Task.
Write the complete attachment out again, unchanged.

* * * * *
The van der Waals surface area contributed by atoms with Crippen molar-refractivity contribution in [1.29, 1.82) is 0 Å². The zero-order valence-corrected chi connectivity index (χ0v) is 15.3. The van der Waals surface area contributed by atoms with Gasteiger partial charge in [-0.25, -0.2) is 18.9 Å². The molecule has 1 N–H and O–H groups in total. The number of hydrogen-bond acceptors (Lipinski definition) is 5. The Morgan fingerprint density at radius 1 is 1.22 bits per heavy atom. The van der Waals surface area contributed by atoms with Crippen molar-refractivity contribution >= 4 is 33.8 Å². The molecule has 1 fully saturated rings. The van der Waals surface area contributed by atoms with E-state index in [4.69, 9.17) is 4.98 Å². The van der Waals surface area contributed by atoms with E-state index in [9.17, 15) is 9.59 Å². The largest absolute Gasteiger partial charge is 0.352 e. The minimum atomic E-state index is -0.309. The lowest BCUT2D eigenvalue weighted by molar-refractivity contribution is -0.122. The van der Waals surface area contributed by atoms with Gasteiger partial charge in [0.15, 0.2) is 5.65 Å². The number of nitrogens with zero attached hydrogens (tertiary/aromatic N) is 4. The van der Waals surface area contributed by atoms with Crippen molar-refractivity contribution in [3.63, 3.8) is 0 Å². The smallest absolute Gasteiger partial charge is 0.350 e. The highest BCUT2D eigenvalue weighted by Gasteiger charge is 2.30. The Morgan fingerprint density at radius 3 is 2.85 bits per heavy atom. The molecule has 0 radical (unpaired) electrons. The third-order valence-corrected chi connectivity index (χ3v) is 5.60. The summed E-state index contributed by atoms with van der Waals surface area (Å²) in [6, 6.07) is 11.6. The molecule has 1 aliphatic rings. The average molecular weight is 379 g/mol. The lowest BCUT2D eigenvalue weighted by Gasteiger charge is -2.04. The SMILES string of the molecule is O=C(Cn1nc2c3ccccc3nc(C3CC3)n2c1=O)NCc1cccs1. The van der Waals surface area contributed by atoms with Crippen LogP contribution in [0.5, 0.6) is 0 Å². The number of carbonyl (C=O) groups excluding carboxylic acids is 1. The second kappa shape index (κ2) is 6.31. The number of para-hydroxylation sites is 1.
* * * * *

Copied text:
The van der Waals surface area contributed by atoms with Crippen molar-refractivity contribution in [1.29, 1.82) is 0 Å². The zero-order valence-corrected chi connectivity index (χ0v) is 15.3. The van der Waals surface area contributed by atoms with Gasteiger partial charge in [-0.25, -0.2) is 18.9 Å². The molecule has 1 N–H and O–H groups in total. The number of hydrogen-bond acceptors (Lipinski definition) is 5. The Morgan fingerprint density at radius 1 is 1.22 bits per heavy atom. The van der Waals surface area contributed by atoms with Crippen molar-refractivity contribution >= 4 is 33.8 Å². The molecule has 1 fully saturated rings. The van der Waals surface area contributed by atoms with E-state index in [4.69, 9.17) is 4.98 Å². The van der Waals surface area contributed by atoms with E-state index in [9.17, 15) is 9.59 Å². The largest absolute Gasteiger partial charge is 0.352 e. The minimum atomic E-state index is -0.309. The lowest BCUT2D eigenvalue weighted by molar-refractivity contribution is -0.122. The van der Waals surface area contributed by atoms with Gasteiger partial charge in [0.15, 0.2) is 5.65 Å². The number of nitrogens with zero attached hydrogens (tertiary/aromatic N) is 4. The van der Waals surface area contributed by atoms with Crippen molar-refractivity contribution in [3.63, 3.8) is 0 Å². The smallest absolute Gasteiger partial charge is 0.350 e. The highest BCUT2D eigenvalue weighted by Gasteiger charge is 2.30. The Morgan fingerprint density at radius 3 is 2.85 bits per heavy atom. The molecule has 0 radical (unpaired) electrons. The third-order valence-corrected chi connectivity index (χ3v) is 5.60. The summed E-state index contributed by atoms with van der Waals surface area (Å²) in [6, 6.07) is 11.6. The molecule has 1 aliphatic rings. The average molecular weight is 379 g/mol. The lowest BCUT2D eigenvalue weighted by Gasteiger charge is -2.04. The SMILES string of the molecule is O=C(Cn1nc2c3ccccc3nc(C3CC3)n2c1=O)NCc1cccs1. The van der Waals surface area contributed by atoms with Crippen LogP contribution in [0.5, 0.6) is 0 Å². The number of carbonyl (C=O) groups excluding carboxylic acids is 1. The second kappa shape index (κ2) is 6.31. The number of para-hydroxylation sites is 1.